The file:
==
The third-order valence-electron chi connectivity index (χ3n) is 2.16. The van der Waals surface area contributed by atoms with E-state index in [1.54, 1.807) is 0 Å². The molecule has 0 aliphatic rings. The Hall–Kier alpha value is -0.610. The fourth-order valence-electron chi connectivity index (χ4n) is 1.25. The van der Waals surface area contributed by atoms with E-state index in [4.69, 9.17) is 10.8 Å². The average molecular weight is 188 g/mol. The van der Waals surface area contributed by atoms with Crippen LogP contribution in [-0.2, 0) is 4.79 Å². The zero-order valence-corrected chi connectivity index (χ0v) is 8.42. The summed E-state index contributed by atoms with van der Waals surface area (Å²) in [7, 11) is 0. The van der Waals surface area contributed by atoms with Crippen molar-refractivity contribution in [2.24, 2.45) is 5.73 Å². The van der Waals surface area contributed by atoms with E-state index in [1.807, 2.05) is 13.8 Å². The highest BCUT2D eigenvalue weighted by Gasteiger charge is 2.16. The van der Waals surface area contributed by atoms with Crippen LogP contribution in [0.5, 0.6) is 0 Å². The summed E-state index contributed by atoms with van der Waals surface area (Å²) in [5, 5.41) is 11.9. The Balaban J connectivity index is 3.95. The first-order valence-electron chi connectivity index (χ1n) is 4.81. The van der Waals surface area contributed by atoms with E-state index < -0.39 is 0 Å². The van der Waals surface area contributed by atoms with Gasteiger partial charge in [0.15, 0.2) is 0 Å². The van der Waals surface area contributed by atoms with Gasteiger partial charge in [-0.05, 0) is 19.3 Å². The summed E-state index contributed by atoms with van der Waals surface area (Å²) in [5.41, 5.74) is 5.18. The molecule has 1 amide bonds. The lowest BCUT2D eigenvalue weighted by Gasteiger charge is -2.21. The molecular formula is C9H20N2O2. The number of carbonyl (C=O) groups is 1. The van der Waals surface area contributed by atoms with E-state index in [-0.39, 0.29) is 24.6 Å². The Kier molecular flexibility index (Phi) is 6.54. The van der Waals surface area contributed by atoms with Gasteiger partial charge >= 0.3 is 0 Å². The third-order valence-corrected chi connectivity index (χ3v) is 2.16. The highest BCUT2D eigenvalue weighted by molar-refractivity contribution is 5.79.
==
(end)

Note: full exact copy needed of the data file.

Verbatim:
The third-order valence-electron chi connectivity index (χ3n) is 2.16. The van der Waals surface area contributed by atoms with E-state index in [1.54, 1.807) is 0 Å². The molecule has 0 aliphatic rings. The Hall–Kier alpha value is -0.610. The fourth-order valence-electron chi connectivity index (χ4n) is 1.25. The van der Waals surface area contributed by atoms with E-state index in [4.69, 9.17) is 10.8 Å². The average molecular weight is 188 g/mol. The van der Waals surface area contributed by atoms with Crippen LogP contribution in [-0.2, 0) is 4.79 Å². The zero-order valence-corrected chi connectivity index (χ0v) is 8.42. The summed E-state index contributed by atoms with van der Waals surface area (Å²) in [7, 11) is 0. The van der Waals surface area contributed by atoms with Crippen molar-refractivity contribution in [2.24, 2.45) is 5.73 Å². The van der Waals surface area contributed by atoms with E-state index in [1.807, 2.05) is 13.8 Å². The highest BCUT2D eigenvalue weighted by Gasteiger charge is 2.16. The van der Waals surface area contributed by atoms with Crippen LogP contribution in [0.5, 0.6) is 0 Å². The summed E-state index contributed by atoms with van der Waals surface area (Å²) in [5, 5.41) is 11.9. The Balaban J connectivity index is 3.95. The first-order valence-electron chi connectivity index (χ1n) is 4.81. The van der Waals surface area contributed by atoms with E-state index < -0.39 is 0 Å². The van der Waals surface area contributed by atoms with Gasteiger partial charge in [0.15, 0.2) is 0 Å². The van der Waals surface area contributed by atoms with Gasteiger partial charge in [-0.05, 0) is 19.3 Å². The summed E-state index contributed by atoms with van der Waals surface area (Å²) in [5.41, 5.74) is 5.18. The molecule has 1 amide bonds. The lowest BCUT2D eigenvalue weighted by Gasteiger charge is -2.21. The molecular formula is C9H20N2O2. The number of carbonyl (C=O) groups is 1. The van der Waals surface area contributed by atoms with E-state index in [-0.39, 0.29) is 24.6 Å². The Kier molecular flexibility index (Phi) is 6.54. The van der Waals surface area contributed by atoms with Gasteiger partial charge >= 0.3 is 0 Å². The third-order valence-corrected chi connectivity index (χ3v) is 2.16. The highest BCUT2D eigenvalue weighted by molar-refractivity contribution is 5.79.